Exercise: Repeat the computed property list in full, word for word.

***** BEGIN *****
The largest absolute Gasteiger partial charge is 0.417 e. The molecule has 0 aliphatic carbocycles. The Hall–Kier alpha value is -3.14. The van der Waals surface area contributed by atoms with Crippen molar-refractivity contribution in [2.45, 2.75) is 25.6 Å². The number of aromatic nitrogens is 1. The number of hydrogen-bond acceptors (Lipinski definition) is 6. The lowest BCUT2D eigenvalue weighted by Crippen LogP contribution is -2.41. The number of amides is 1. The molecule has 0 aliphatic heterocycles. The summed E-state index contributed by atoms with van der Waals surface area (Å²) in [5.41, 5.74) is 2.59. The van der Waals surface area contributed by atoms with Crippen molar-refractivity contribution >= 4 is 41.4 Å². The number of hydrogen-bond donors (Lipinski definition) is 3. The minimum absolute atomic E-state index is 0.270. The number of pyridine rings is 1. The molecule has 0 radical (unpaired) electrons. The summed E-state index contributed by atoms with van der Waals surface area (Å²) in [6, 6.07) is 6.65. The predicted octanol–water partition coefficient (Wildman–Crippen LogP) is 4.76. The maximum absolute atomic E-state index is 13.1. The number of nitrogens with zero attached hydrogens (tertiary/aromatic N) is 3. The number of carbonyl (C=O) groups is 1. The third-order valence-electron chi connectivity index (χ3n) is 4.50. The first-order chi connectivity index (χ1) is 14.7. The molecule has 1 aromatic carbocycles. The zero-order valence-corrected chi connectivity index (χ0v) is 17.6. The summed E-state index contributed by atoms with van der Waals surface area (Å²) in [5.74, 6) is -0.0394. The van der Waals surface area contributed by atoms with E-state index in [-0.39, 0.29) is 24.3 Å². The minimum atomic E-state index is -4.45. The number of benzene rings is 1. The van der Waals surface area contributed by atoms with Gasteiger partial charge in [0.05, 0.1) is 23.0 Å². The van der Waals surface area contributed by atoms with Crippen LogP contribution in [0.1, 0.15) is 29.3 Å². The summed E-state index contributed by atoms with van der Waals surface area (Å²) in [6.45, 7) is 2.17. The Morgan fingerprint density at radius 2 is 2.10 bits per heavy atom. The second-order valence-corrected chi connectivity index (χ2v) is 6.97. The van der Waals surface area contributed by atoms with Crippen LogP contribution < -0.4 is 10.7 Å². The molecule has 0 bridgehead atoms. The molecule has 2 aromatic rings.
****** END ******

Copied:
The largest absolute Gasteiger partial charge is 0.417 e. The molecule has 0 aliphatic carbocycles. The Hall–Kier alpha value is -3.14. The van der Waals surface area contributed by atoms with Crippen molar-refractivity contribution in [2.45, 2.75) is 25.6 Å². The number of aromatic nitrogens is 1. The number of hydrogen-bond acceptors (Lipinski definition) is 6. The lowest BCUT2D eigenvalue weighted by Crippen LogP contribution is -2.41. The number of amides is 1. The molecule has 0 aliphatic heterocycles. The summed E-state index contributed by atoms with van der Waals surface area (Å²) in [5.41, 5.74) is 2.59. The van der Waals surface area contributed by atoms with Crippen molar-refractivity contribution >= 4 is 41.4 Å². The number of hydrogen-bond donors (Lipinski definition) is 3. The minimum absolute atomic E-state index is 0.270. The number of pyridine rings is 1. The molecule has 0 radical (unpaired) electrons. The summed E-state index contributed by atoms with van der Waals surface area (Å²) in [6, 6.07) is 6.65. The predicted octanol–water partition coefficient (Wildman–Crippen LogP) is 4.76. The maximum absolute atomic E-state index is 13.1. The number of nitrogens with zero attached hydrogens (tertiary/aromatic N) is 3. The number of carbonyl (C=O) groups is 1. The third-order valence-electron chi connectivity index (χ3n) is 4.50. The first-order chi connectivity index (χ1) is 14.7. The molecule has 1 aromatic carbocycles. The zero-order valence-corrected chi connectivity index (χ0v) is 17.6. The summed E-state index contributed by atoms with van der Waals surface area (Å²) in [5.74, 6) is -0.0394. The van der Waals surface area contributed by atoms with E-state index in [-0.39, 0.29) is 24.3 Å². The minimum atomic E-state index is -4.45. The number of benzene rings is 1. The van der Waals surface area contributed by atoms with Gasteiger partial charge in [0.05, 0.1) is 23.0 Å². The van der Waals surface area contributed by atoms with Crippen LogP contribution in [0.1, 0.15) is 29.3 Å². The summed E-state index contributed by atoms with van der Waals surface area (Å²) in [6.45, 7) is 2.17. The Morgan fingerprint density at radius 2 is 2.10 bits per heavy atom. The second-order valence-corrected chi connectivity index (χ2v) is 6.97. The van der Waals surface area contributed by atoms with Crippen LogP contribution < -0.4 is 10.7 Å². The molecule has 0 bridgehead atoms. The molecule has 2 aromatic rings.